Crossroads Academy, a downtown Kansas City charter school, on Thursday announced plans to open a second elementary school next fall.
The school, which boasts one of the most racially diverse student populations in the urban core, first opened in Kansas City’s central business district in 2012.
The school currently serves students in kindergarten through eighth grade. It was launched with the support of city officials and area business leaders who had been looking to back a school that would encourage young professionals to live and raise families in the revitalized downtown area.
“We could not be more excited,” said Sean O’Byrne, vice president of the Downtown Council business group. “Opening a second school makes all the sense in the world. It is a testament to the success of the school and the viability of the downtown.”
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Crossroads began in a vacant 104-year-old office building at 1015 Central St. with 190 students in kindergarten through fifth grade. Last year, it expanded into an adjacent office building renovated to accommodate the school. Enrollment in the 46,000-square-foot space increased to its current 349 students.
But when classes resumed this fall, Crossroads, with its 38 teachers and a total staff of 44, had a wait list of 100 students for whom the school did not have room, said Dean Johnson, school spokesman.
Last week, the University of Central Missouri, which sponsors the charter, approved opening a second Crossroads elementary charter.
No location for the second school has been secured. But Johnson said Crossroads is considering different building options within the greater downtown area with the goal to open by August 2016. It could accommodate about 186 students in kindergarten through third grade.
“The goal is to own a school building,” Johnson said. “This will depend on the support of a capital campaign.”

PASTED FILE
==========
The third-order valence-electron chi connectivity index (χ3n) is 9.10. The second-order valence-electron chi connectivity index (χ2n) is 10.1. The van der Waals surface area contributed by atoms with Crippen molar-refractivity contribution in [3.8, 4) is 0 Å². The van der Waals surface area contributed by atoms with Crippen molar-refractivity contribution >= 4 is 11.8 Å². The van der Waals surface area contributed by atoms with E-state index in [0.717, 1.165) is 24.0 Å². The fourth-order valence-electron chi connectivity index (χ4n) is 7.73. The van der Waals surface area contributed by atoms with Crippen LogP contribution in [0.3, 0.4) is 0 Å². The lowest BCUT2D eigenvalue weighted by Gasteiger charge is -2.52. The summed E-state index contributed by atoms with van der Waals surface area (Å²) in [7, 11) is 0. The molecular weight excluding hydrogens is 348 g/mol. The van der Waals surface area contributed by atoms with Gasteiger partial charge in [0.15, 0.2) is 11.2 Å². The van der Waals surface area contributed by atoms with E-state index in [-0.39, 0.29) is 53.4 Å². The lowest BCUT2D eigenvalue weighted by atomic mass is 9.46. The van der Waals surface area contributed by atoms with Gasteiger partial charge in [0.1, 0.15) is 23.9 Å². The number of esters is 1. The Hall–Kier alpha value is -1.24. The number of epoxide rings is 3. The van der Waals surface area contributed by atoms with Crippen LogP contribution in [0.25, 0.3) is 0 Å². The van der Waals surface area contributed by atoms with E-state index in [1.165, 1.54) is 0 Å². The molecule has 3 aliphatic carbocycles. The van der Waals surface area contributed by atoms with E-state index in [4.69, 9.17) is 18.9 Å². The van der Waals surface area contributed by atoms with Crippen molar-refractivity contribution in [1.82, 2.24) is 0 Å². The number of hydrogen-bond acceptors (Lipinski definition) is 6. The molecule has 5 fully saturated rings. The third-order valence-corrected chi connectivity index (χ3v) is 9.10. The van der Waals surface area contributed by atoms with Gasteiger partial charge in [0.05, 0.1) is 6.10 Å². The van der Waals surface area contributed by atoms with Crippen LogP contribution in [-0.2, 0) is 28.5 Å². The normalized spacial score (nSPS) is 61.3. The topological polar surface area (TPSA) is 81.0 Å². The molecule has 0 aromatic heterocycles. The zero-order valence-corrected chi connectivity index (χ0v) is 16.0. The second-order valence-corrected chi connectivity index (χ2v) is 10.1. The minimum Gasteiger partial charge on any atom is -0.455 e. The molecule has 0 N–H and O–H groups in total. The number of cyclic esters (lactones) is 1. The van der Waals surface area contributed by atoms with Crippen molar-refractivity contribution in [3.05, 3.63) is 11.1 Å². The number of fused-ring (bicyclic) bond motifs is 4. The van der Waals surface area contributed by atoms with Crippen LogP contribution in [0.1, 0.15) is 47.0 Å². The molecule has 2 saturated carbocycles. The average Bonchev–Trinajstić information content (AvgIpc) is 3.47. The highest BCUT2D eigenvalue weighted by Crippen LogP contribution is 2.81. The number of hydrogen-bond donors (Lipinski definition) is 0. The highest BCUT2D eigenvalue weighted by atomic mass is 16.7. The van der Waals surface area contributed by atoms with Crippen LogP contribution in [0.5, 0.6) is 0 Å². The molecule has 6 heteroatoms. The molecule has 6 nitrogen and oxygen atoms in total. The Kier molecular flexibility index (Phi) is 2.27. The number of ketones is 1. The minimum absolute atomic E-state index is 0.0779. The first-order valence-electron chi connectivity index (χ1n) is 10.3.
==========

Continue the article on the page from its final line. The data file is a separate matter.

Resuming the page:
For the first one or two years of operation, the academy is also considering leasing space while it looks for a long-term site. However, remaining downtown is vital to the school’s education model.
“Teachers and students use all assets in the community,” Johnson said. For example, the Kansas City Public Library’s Central branch is the school’s library. Barney Allis Plaza is its playground, and the Folly Theater and Quality Hill Playhouse are where students host their performances.
“One of the strengths of our school is the kids have access to the rich culture of the city,” Johnson said. “It creates a setting for real-world, experiential learning. We want to replicate that with the second school.”
It’s one reason, he said, that Crossroads’ enrollment wait list keeps growing. A second reason is that “students are achieving significant academic success in this innovative environment,” Johnson said.
This year, the school earned nearly all of the 70 possible points it could receive on the Missouri Annual Performance Report. The reports, out this week, are a measure of overall performance and give a district or charter school points for each of several areas, including academics, college and career readiness, attendance and graduation rates.
State standardized tests weigh heavily in that performance report, and Crossroads students made significant gains and exceeded statewide averages for the percentage of students scoring at the top in English language arts and math, Johnson said.